As the hard-drive scrambling malware spread, cyber security researchers around the world quickly tried to get to the bottom of what was going on.
Among them was Darien Huss, senior security research engineer at Proofpoint.
Huss was tasked with attempting to reverse engineer a sample of the code - while he was at his parents for Mother's Day.
"All my cousin's were running around, while I was sitting at my grandmother's dining room table," he told ZDNet. He quickly made an important discovery.
"The kill switch was in the very first lines of code, so I noticed it immediately and started playing around - if this domain is registered will it stop its activity?" he said.
Indiana Huss shared his findings with Marcus Hutchins -- AKA MalwareTech -- a British cyber-security researcher who took a chance and registered the at-the-time unregistered domain of the kill switch, which redirected the WannaCry requests into a sinkhole server.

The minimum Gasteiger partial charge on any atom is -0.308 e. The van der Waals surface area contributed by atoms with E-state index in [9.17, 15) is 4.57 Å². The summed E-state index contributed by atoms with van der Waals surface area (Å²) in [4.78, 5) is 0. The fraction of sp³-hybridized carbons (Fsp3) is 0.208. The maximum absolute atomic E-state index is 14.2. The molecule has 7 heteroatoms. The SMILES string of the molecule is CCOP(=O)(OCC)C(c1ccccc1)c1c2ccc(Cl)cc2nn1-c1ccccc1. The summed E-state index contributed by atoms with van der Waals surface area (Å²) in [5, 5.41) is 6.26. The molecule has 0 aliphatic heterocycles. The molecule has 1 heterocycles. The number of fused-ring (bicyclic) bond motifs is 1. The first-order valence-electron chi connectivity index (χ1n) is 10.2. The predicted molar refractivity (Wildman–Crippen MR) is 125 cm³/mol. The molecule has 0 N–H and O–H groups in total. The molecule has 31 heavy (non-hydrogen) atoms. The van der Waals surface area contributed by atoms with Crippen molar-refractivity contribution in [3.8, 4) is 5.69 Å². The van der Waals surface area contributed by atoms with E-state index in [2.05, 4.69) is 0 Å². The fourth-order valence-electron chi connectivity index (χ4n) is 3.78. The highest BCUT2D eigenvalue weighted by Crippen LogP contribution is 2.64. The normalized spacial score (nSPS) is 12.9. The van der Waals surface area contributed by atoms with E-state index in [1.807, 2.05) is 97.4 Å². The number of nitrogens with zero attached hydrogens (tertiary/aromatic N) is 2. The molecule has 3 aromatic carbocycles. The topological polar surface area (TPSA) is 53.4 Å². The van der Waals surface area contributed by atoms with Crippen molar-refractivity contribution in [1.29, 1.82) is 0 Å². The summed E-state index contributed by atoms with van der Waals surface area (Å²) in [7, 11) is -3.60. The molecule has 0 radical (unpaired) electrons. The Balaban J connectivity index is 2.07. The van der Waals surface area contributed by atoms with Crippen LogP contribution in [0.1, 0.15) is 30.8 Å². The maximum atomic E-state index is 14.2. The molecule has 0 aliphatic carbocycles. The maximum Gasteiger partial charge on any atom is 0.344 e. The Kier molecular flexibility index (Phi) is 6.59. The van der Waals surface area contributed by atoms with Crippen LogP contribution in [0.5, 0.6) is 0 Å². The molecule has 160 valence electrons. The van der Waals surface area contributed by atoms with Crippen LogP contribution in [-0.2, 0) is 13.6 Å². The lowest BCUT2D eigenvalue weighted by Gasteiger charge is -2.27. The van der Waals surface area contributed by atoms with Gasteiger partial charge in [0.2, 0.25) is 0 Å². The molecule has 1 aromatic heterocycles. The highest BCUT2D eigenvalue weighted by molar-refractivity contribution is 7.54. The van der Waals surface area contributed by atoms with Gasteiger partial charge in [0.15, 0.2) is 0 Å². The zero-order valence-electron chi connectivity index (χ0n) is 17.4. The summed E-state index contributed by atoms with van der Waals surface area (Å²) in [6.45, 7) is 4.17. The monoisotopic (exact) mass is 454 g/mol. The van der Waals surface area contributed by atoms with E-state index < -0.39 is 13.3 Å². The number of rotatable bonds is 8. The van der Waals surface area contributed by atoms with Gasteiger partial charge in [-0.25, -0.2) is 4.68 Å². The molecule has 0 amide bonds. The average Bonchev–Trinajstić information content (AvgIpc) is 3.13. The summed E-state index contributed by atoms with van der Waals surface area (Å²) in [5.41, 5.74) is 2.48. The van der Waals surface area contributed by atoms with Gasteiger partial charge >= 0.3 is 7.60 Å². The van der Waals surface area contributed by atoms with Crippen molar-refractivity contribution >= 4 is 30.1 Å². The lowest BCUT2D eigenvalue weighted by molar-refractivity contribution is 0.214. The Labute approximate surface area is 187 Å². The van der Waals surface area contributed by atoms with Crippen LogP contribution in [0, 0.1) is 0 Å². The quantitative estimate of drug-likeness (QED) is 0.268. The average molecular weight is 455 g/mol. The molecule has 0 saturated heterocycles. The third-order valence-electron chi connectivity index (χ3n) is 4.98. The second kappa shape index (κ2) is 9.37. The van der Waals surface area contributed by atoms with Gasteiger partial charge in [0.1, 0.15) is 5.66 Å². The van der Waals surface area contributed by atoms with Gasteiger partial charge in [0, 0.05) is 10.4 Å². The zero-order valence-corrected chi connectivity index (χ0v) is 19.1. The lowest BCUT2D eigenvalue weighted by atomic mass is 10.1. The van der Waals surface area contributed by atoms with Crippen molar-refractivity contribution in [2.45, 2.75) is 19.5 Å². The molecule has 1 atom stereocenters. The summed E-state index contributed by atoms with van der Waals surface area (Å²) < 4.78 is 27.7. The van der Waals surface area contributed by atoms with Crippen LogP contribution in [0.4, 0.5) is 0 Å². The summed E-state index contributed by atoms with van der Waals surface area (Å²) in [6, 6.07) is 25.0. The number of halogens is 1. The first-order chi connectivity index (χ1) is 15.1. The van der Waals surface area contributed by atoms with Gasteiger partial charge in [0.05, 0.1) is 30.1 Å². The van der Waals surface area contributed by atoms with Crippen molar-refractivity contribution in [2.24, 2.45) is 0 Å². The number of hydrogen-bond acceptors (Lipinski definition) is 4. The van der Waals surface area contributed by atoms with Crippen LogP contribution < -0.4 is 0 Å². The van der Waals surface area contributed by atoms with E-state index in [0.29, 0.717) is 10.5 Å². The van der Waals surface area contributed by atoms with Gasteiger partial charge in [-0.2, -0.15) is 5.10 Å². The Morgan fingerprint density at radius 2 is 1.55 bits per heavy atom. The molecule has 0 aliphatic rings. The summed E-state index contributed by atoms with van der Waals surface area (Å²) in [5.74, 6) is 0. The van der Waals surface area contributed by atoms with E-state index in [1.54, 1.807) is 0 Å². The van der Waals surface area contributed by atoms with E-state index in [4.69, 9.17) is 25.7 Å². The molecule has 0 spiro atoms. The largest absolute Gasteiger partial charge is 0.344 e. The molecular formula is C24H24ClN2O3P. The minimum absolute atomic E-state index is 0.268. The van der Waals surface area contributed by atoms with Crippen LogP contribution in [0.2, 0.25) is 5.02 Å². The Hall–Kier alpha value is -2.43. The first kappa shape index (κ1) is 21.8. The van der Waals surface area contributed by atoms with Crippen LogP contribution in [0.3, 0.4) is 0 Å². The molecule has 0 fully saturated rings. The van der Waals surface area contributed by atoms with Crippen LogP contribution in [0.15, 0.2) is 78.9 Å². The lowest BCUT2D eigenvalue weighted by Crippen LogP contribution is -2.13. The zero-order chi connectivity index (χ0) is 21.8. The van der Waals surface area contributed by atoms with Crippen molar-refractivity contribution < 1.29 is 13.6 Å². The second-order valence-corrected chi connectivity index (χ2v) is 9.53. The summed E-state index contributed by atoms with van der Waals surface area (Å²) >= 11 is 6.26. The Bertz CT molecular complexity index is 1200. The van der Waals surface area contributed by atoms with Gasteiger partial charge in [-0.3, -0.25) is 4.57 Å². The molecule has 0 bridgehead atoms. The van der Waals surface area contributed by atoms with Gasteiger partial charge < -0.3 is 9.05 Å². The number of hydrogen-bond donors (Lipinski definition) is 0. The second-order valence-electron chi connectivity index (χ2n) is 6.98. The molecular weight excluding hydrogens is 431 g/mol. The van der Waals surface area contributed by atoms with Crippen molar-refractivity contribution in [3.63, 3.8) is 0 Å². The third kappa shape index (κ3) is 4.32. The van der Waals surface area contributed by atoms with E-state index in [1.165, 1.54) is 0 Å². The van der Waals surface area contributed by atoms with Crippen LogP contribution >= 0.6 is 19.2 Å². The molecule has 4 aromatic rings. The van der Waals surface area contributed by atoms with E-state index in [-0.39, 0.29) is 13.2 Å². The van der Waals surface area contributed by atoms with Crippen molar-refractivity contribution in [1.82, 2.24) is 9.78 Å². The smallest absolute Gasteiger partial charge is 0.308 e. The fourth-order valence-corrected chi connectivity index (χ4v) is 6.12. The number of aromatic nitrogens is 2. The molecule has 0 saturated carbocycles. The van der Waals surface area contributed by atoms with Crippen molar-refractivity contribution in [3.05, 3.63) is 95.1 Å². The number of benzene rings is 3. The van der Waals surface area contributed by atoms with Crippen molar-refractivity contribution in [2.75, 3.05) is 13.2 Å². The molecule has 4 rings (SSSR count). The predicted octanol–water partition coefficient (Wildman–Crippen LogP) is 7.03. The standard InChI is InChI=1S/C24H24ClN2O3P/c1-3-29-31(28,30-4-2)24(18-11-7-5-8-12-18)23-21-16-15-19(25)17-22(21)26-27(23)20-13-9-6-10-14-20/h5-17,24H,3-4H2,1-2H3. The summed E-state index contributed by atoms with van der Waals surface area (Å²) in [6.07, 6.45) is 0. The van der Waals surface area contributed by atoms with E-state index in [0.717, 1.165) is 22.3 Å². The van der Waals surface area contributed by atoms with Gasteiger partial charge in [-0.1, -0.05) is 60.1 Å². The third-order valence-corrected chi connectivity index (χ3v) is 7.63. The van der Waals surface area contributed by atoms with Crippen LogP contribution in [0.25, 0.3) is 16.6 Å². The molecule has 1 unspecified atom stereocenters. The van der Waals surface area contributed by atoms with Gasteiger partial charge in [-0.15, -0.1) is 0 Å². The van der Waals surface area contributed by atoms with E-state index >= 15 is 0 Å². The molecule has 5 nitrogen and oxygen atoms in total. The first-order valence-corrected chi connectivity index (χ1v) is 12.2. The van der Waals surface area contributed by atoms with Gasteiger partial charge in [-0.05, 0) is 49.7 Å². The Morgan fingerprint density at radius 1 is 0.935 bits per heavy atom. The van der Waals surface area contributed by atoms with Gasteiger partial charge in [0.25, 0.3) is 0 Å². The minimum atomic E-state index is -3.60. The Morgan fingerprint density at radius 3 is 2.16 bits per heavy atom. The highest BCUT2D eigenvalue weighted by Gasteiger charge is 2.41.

That meant that even if the infection hit machines, the attack was useless and unable to perform encryption or carry out any tasks - the research work had rendered WannaCry useless.
The high profile nature of the incident arguably brought cyber security -- particularly ransomware -- into focus for the wider, general public.
"Wannacry raised awareness for the phenomenon of ransomware in general. The financial sector was already familiar with this but other sectors were less aware. Because of all the attention Wannacry got last year, this has changed. Although we do still believe that prevention efforts need to be continued," a Europol spokesperson told ZDNet.
But a year on, have lessons been properly learned, or despite the hype around the attack, have people just forgotten about security again?
"For organisations, I do think that many of them have learned about patching and security, but not enough," Maya Horowitz, threat intelligence group manager at Check Point told ZDNet.
"There's still room for improvement when it comes to less technically interesting challenges like patch management and visibility into critical assets and infrastructure to ensure everything is protected, patched and updated whenever a patch is available from major vendors," Jens Monrad, principal intelligence analyst at FireEye told ZDNet.
If organisations had followed basic security advice and patched their systems in April, "a lot of the initial compromise could've been limited," Monrad said. But despite the impact of WannaCry, he too believes there's still work to be done on bolstering systems against major attacks.